Zarif: US attempts to extend Iran's arms embargo, invoke sanctions snapback mechanism will go nowhere
Foreign Minister Mohammad Javad Zarif on the sidelines of a cabinet meeting on Wednesday said the illegal US resolution seeking to extend an arms embargo against the Islamic Republic will not clinch support at the UN Security Council, stressing that Washington has no legal right to invoke a snapback mechanism to reinstate the illegal sanctions on Tehran under the 2015 nuclear deal that the US unilaterally left in 2018.
According to Press TV, he said, "Legally speaking, the United States is no position to use the snapback [mechanism]. The three European allies of the United States also explicitly stated at a previous meeting of the UN Security Council that the United States could not use this mechanism."
Regarding the US efforts to convene a Security Council meeting to extend Iran's arms embargo, due to expire on October 18 under the terms of the landmark nuclear deal, Zarif said the Americans have been consulting with the whole world on a "very long, sharp-worded and far-fetched" resolution on some issues for about three months.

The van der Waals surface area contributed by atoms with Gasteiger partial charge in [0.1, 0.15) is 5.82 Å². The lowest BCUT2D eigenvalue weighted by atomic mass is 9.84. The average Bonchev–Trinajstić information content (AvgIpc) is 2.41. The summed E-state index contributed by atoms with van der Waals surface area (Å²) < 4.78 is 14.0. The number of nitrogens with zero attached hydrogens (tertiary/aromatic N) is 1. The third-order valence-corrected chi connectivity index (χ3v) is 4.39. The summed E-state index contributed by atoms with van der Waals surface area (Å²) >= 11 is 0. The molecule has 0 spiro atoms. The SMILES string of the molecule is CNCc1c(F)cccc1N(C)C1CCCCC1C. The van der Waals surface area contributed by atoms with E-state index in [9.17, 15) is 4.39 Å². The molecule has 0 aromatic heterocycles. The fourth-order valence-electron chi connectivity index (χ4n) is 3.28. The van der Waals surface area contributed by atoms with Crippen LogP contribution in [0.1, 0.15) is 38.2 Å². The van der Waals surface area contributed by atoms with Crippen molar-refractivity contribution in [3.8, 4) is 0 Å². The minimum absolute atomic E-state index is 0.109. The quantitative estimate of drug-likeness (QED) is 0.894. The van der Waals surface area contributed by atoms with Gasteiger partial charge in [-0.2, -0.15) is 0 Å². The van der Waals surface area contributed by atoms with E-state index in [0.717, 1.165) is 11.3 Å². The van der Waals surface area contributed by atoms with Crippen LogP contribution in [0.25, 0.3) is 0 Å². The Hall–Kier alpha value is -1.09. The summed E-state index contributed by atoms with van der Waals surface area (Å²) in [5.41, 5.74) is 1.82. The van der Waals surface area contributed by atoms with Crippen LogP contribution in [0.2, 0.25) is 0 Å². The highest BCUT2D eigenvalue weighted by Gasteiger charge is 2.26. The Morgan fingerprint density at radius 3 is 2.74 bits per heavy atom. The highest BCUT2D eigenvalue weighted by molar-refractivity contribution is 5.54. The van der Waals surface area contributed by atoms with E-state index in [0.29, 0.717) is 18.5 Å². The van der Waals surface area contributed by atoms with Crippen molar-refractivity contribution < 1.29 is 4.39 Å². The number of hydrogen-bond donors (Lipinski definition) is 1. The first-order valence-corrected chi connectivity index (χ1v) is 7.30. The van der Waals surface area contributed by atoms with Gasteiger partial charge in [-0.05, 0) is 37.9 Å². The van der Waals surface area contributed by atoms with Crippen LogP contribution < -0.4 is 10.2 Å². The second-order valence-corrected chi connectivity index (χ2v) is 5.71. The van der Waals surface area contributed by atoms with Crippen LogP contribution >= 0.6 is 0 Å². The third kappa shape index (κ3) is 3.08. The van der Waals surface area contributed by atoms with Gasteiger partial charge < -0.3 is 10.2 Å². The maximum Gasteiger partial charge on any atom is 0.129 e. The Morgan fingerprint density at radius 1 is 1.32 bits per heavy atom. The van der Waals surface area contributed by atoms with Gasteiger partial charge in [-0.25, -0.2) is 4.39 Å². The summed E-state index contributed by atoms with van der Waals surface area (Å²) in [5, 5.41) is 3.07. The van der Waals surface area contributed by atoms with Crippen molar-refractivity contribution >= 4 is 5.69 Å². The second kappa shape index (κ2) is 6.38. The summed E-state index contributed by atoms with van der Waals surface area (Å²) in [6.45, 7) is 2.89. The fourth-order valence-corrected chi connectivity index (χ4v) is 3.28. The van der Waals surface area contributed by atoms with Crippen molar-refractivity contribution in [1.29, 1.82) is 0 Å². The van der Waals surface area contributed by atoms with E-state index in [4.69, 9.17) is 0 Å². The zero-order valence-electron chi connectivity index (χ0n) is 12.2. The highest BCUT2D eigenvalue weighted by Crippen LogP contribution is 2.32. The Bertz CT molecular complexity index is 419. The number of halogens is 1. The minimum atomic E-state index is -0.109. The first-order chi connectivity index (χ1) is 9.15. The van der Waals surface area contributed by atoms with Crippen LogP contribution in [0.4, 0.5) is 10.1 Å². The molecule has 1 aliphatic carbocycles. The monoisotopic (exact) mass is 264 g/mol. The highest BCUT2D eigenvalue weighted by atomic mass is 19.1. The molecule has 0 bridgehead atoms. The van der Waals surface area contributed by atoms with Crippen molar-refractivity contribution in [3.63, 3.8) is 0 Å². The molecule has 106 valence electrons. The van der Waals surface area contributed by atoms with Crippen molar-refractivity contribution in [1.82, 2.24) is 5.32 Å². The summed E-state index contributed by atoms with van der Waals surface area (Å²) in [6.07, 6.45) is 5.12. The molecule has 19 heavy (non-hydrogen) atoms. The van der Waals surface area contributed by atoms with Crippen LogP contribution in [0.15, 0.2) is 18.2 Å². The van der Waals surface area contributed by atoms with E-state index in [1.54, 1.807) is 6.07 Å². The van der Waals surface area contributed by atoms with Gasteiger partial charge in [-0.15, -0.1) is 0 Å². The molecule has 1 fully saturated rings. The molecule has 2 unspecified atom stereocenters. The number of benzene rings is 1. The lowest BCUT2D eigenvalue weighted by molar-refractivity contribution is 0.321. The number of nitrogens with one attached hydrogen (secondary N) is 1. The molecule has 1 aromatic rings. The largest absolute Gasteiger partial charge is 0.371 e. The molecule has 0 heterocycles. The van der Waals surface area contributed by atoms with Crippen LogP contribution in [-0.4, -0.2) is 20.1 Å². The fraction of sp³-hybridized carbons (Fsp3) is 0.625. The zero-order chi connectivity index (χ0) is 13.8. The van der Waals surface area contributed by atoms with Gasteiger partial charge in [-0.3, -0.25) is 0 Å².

The top Iranian diplomat said the Americans did their best and traveled to various countries at the highest levels of the State Department, including the secretary of state himself, during the coronavirus outbreak, but they have failed to garner support for the resolution.
Zarif then pointed to a reported watered down new resolution by the US, which is said to comprise fewer terse paragraphs in place of the earlier 13-page draft circulated among members.
He said the US administration has no respect for the intelligence of others and thinks that if they change an article from five pages to five lines, members of the Security Council would think that the content of the article has changed.
Zarif rejected the illegal US draft resolution and said that Washington wants to use the mechanism of the Security Council to destroy the council itself.
"This resolution will not secure the votes and even the number of votes will be very small. It is almost certain that we will not see a new resolution," he added.
He said that in the days leading up to the US withdrawal from the nuclear deal, officially known as the Joint Comprehensive Plan of Action (JCPOA), former US National Security Advisor John Bolton, who architected and engineered the US withdrawal from the agreement, explicitly said his country had left the accord and thus had no right to use the snapback mechanism.
"If the United States makes the snapback work, the move is devoid of any legal value, and any result from this snapback will be deemed worthless and will have no effect in the eyes of anyone," he said.